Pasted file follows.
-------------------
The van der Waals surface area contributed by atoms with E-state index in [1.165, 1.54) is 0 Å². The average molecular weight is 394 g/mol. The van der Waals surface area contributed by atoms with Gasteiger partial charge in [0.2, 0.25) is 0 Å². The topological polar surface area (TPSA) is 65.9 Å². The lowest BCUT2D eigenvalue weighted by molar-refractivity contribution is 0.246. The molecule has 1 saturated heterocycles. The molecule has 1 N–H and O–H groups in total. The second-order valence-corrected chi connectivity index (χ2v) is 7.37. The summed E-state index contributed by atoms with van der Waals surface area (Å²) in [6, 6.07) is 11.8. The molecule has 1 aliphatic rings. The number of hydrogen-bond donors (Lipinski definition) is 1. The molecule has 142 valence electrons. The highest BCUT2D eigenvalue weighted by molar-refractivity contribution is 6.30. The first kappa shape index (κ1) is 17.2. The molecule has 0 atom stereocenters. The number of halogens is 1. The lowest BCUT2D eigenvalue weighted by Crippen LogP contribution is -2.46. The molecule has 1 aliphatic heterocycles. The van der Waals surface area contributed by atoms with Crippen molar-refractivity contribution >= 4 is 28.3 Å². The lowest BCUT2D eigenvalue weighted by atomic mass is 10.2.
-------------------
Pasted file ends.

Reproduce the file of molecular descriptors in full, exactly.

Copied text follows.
The van der Waals surface area contributed by atoms with E-state index in [1.165, 1.54) is 0 Å². The average molecular weight is 394 g/mol. The van der Waals surface area contributed by atoms with Gasteiger partial charge in [0.2, 0.25) is 0 Å². The topological polar surface area (TPSA) is 65.9 Å². The lowest BCUT2D eigenvalue weighted by molar-refractivity contribution is 0.246. The molecule has 1 saturated heterocycles. The molecule has 1 N–H and O–H groups in total. The second-order valence-corrected chi connectivity index (χ2v) is 7.37. The summed E-state index contributed by atoms with van der Waals surface area (Å²) in [6, 6.07) is 11.8. The molecule has 1 aliphatic rings. The number of hydrogen-bond donors (Lipinski definition) is 1. The molecule has 142 valence electrons. The highest BCUT2D eigenvalue weighted by molar-refractivity contribution is 6.30. The first kappa shape index (κ1) is 17.2. The molecule has 0 atom stereocenters. The number of halogens is 1. The lowest BCUT2D eigenvalue weighted by Crippen LogP contribution is -2.46. The molecule has 1 aliphatic heterocycles. The van der Waals surface area contributed by atoms with Crippen molar-refractivity contribution >= 4 is 28.3 Å². The lowest BCUT2D eigenvalue weighted by atomic mass is 10.2.